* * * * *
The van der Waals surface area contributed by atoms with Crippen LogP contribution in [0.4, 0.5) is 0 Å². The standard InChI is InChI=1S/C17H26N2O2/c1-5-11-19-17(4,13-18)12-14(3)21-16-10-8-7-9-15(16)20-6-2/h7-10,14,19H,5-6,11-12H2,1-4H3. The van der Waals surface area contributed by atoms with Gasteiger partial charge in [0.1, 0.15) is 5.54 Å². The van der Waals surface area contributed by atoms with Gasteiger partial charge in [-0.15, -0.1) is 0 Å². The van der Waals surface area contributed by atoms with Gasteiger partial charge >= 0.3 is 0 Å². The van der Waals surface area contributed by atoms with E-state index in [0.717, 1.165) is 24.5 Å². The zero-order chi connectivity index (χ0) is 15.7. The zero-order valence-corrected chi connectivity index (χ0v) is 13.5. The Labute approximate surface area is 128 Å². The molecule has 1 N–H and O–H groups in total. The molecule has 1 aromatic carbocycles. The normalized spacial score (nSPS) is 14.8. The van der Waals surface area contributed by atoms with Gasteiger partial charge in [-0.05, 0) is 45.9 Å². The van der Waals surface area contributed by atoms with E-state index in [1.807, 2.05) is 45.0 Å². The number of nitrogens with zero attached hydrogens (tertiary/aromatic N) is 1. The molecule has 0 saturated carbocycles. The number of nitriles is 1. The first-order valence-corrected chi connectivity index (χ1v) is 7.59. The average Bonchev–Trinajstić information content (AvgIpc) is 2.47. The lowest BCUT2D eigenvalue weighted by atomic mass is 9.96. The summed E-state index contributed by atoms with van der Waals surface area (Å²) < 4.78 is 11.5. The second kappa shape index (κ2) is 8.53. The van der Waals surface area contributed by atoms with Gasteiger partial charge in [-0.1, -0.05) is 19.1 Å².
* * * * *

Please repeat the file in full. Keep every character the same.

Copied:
The van der Waals surface area contributed by atoms with Crippen LogP contribution in [0.4, 0.5) is 0 Å². The standard InChI is InChI=1S/C17H26N2O2/c1-5-11-19-17(4,13-18)12-14(3)21-16-10-8-7-9-15(16)20-6-2/h7-10,14,19H,5-6,11-12H2,1-4H3. The van der Waals surface area contributed by atoms with Gasteiger partial charge in [0.1, 0.15) is 5.54 Å². The van der Waals surface area contributed by atoms with Gasteiger partial charge in [-0.15, -0.1) is 0 Å². The van der Waals surface area contributed by atoms with Gasteiger partial charge >= 0.3 is 0 Å². The van der Waals surface area contributed by atoms with E-state index in [0.717, 1.165) is 24.5 Å². The zero-order chi connectivity index (χ0) is 15.7. The zero-order valence-corrected chi connectivity index (χ0v) is 13.5. The Labute approximate surface area is 128 Å². The molecule has 1 N–H and O–H groups in total. The molecule has 1 aromatic carbocycles. The normalized spacial score (nSPS) is 14.8. The van der Waals surface area contributed by atoms with Gasteiger partial charge in [-0.05, 0) is 45.9 Å². The van der Waals surface area contributed by atoms with E-state index in [1.807, 2.05) is 45.0 Å². The number of nitrogens with zero attached hydrogens (tertiary/aromatic N) is 1. The molecule has 0 saturated carbocycles. The number of nitriles is 1. The first-order valence-corrected chi connectivity index (χ1v) is 7.59. The average Bonchev–Trinajstić information content (AvgIpc) is 2.47. The lowest BCUT2D eigenvalue weighted by atomic mass is 9.96. The summed E-state index contributed by atoms with van der Waals surface area (Å²) < 4.78 is 11.5. The second kappa shape index (κ2) is 8.53. The van der Waals surface area contributed by atoms with Gasteiger partial charge in [-0.1, -0.05) is 19.1 Å².